In the 1730s, England founded the last of
its colonies in North America. The project was the brain child of James
Oglethorpe, a former army officer. After Oglethorpe left the army, he
devoted himself to helping the poor and debt-ridden people of London, whom he
suggested settling in America. His choice of Georgia, named for
the new King, was also motivated by the idea of creating a defensive buffer
for South Carolina, an increasingly important colony with many potential
enemies close by. These enemies included the Spanish in Florida, the French
in Louisiana and along the Mississippi River,
and these powers' Indian allies throughout the region.
Twenty trustees received funding from Parliament and a
charter from the King, issued in June 1732. The charter granted the trustees
the powers of a corporation; they could elect their own governing body, make
land grants, and enact their own laws and taxes. Since the corporation was a
charitable body, none of the trustees could receive any land from, or hold a
paid position in, the corporation. Too, since the undertaking was designed
to benefit the poor, the trustees placed a 500-acre limit on the size of
individual land holdings. People who had received charity and who had not
purchased their own land could not sell, or borrow money against, it. The
trustees wanted to avoid the situation in South Carolina, which had very
large plantations and extreme gaps between the wealthy and the poor.
The undertaking was paternalistic through and through.
For example, the trustees did not trust the colonists to make their own
laws. They therefore did not establish a representative assembly, although
every other mainland colony had one. The trustees made all
laws for the colony. Second, the settlements were laid out in compact,
confined, and concentrated townships. In part, this arrangement was
instituted to enhance the colony's defenses, but social control was another
consideration. Third, the trustees prohibited the import and manufacture of
rum, for rum would lead to idleness. Finally, the trustees prohibited Negro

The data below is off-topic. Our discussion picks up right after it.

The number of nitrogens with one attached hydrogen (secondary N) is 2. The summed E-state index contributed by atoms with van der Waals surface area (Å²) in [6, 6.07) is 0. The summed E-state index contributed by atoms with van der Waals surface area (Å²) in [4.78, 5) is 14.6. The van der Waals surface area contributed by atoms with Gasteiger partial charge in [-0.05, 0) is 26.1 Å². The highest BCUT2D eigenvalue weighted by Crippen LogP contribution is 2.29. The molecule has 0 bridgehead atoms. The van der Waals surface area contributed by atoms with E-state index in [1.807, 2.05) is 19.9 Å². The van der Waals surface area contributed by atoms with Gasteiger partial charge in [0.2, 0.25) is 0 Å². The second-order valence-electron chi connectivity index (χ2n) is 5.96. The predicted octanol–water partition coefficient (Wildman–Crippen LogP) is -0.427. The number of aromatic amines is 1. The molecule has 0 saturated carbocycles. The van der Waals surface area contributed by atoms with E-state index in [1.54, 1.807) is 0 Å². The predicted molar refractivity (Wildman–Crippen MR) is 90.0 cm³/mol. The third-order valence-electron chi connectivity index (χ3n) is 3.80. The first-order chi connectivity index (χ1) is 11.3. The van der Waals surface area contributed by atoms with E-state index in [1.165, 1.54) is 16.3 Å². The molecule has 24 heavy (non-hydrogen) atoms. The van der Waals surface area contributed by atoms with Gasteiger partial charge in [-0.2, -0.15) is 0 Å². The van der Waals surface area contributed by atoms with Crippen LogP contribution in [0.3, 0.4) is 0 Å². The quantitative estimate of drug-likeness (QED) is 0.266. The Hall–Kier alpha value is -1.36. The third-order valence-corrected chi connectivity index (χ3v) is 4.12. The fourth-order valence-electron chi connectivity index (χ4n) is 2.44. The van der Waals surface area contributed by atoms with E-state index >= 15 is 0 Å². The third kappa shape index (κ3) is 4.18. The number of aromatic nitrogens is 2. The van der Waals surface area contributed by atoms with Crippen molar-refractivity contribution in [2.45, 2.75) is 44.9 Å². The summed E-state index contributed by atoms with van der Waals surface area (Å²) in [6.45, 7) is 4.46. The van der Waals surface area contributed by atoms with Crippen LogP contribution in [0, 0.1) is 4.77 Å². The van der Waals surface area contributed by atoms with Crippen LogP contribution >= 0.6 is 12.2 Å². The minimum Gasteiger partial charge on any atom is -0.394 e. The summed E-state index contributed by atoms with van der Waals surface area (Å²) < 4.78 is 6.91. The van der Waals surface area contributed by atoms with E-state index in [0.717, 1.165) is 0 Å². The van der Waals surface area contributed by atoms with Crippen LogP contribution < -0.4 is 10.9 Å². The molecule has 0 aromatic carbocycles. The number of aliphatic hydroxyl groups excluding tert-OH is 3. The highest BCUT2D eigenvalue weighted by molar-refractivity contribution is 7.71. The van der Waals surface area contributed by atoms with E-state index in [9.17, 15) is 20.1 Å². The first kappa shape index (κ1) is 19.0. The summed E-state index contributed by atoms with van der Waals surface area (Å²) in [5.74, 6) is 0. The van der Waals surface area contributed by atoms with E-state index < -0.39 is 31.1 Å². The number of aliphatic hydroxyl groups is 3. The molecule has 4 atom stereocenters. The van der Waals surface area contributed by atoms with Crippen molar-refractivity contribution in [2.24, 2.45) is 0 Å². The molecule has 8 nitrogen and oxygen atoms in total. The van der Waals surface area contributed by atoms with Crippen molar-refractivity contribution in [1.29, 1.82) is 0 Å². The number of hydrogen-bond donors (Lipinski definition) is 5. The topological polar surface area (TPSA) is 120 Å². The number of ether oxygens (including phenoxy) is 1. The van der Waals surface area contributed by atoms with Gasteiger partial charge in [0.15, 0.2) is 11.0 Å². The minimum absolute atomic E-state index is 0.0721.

slavery, for they believed that this ban would encourage the settlement of
"English and Christian" people.
Georgia's first year,
1733, went well enough, as settlers began to clear the land, build
houses, and construct fortifications. Those who came in the first wave of
settlement realized that after the first year they would be working for
themselves. Meanwhile, Oglethorpe, who went to Georgia with the first
settlers, began negotiating treaties with local Indian tribes, especially
the Upper Creek tribe. Knowing that the Spanish, based in Florida, had great
influence with many of the tribes in the region, Oglethorpe thought it
necessary to reach an understanding with these native peoples if Georgia was
to remain free from attack. In addition, the Indian trade became an
important element of Georgia's economy.
didn't take long, however, until the settlers began to grumble about all the
restrictions imposed on them by the trustees. In part, this grumbling may
have been due to the fact that most of those moving to Georgia after the
first several years were from other colonies, especially South Carolina.
These settlers viewed restrictions on the size of individual land holdings
as a sure pathway to poverty. They also opposed restrictions on land sales
and the prohibition against slavery for the same reason. They certainly did
not like the fact that they were deprived of any self-government and their
rights as Englishmen. By the early 1740s, the trustees slowly gave way on
most of the colonists' grievances.
For additional documents related to these topics, search
The Capital and the Bay collection using such key words
as James Oglethorpe, Georgia (and
individual towns such as Savannah and Ebenezer), South
Carolina (and Charles Town), Negro, slavery, and
such individual Indian tribes as Creek (both Upper and
Lower), Choctaw, and Cherokee. Another way to find
documents relating to the colonization of Georgia is to peruse the four
volumes edited by Peter Force (in the 1830s) in the
The Capital and
the Bay. Finally, use the terms found in the documents to the right of
the page in your searching.
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